So for a weissenborn fan what tracks of yours would you single out for special listening attention?
“Well the two recent videos you mentioned are probably a good place to start - ‘Tailem Bend’ and ‘Life’, which are both on my YouTube channel. All of my records have a mixture of some Weissenborn playing and some standard acoustic and electric guitars though”.
What drives you keep writing songs? and what musicians constantly and historically inspire you?
“I guess songwriting just allows me to express things that I think about and feel but can't quite voice in any other way. It's also allowed me to meet and form friendships with some great people that I really respect and admire. As far as musical inspiration goes, the list is long! I can always put on an Allman Brothers record without getting tired of it. I mentioned already slide players like Jeff Lang, Harry Manx and Ben Harper who first got me into the instrument. These days it's great songwriters like Jason Isbell, Gillian Welch & Neil Young that are kinda the benchmark for me. There's lots of great writers and players based here in Melbourne too, people like Liz Stringer, Suzannah Espie, Lost Ragas and others that I've listened to a lot”.
Short term plans?
“My new album just came out, so I'm getting ready for a big Australian tour which starts in late August and runs right through til December, then it's summer festival season in Australia so I'll do a few of those. I'd like to get back to Europe as soon as I can too”.
Longer term plans?
“Well I've toured a lot in Australia and parts of Europe, but there's still lots of Europe that I'd like to get to, as well as North America. I guess the main goal is to stay inspired and keep myself surrounded by people who help keep me positive and creative”!
Thanks Jed for being so gracious to take time out of your busy schedule it’s been a pleasure talking to you. All the very best with the new album and if you ever make to the UK i will be sure to give you my support :-)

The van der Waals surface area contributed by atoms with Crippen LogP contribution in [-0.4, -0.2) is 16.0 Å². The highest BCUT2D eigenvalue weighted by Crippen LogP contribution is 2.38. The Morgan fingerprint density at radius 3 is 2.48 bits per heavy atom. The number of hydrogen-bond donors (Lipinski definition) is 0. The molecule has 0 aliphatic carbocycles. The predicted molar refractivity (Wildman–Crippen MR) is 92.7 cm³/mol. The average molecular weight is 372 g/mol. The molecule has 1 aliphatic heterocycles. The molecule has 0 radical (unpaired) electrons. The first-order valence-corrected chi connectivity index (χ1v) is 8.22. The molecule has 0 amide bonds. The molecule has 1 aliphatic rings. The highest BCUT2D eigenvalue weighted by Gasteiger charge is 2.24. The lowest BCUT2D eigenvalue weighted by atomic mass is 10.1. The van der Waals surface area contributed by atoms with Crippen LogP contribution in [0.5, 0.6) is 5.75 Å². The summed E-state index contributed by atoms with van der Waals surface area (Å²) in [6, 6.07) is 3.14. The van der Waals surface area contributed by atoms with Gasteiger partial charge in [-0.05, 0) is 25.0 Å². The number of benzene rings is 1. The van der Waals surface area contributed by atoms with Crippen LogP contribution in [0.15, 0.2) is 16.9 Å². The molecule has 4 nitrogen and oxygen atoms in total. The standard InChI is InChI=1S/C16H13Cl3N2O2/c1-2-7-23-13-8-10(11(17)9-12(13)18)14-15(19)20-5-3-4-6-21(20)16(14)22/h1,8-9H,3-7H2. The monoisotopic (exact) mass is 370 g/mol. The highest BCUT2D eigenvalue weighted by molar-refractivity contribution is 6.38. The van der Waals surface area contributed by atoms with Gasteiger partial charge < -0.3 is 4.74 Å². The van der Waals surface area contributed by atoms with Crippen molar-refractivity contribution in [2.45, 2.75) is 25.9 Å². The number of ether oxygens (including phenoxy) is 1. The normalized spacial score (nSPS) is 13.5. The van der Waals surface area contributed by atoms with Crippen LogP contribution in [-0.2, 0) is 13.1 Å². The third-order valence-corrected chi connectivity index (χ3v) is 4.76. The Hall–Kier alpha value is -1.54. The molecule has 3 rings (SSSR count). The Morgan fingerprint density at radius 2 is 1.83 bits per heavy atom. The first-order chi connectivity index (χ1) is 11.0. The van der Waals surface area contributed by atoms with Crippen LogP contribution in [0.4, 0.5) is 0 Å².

“Thanks very much Aron, I appreciate your time”!
Tell me what having a Weissenborn has added to your songwriting and performing, is it a mere guitar monotony breaker on stage for visual and sonic variety or is it more spiritual than that, does the instrument hold a piece of your heart and soul?
“I definitely feel a real freedom to improvise and take a song wherever I want to go when I get on the Weissenborn, and most of the Weissenborn songs will sound a bit different every time I play them, so there's a kind of spontaneity and aliveness that I feel when I play the Weissenborn. I feel like I'm creating and exploring, rather than just regurgitating something I've done before. For songwriting I find the Weissenborn can be great for developing a melody because you can really 'sing' a melody more than you can on a standard guitar. I went through a period where I didn't really write on the Weissenborn because I felt tied down by being tuned to a fixed key and all my ideas were sounding the same. When I was developing the songs for 'A Foreign Country' I swapped a lot between Weissenborn and my standard acoustic, trying songs out with different rhythmic feels and so on until I settled on a feel that worked. This album kind of helped to re-invigorate the instrument for me and I feel like I've been able to marry together some of my best songs with my best playing and singing, which is satisfying”!
It appears to me that more and more singer/song writers in Australia have a Weissenborn in their arsenal. Is this a trend you are aware of and would you care to comment on?
“I guess I can only comment on the time I've been part of the music scene here, but we had a real boom of 'blues & roots music' here in the late 90's and early 2000's which really started with Jeff Lang and then guys like John Butler, Xavier Rudd and Ash Grunwald followed and gained some popularity. There were a lot of dreadlocked lap slide players in all the pubs for a while! My first exposure to the instrument came through Jeff (before I knew him personally) and also Ben Harper when he started touring here, and I listened to Harry Manx a lot as well for a while when he started touring here. I don't think there's anything like that level of popularity of the instrument now, but there's some great guitar builders and players here”.
Are there any other Weissenborn playing Australian artists that have crossed your path while touring and recording?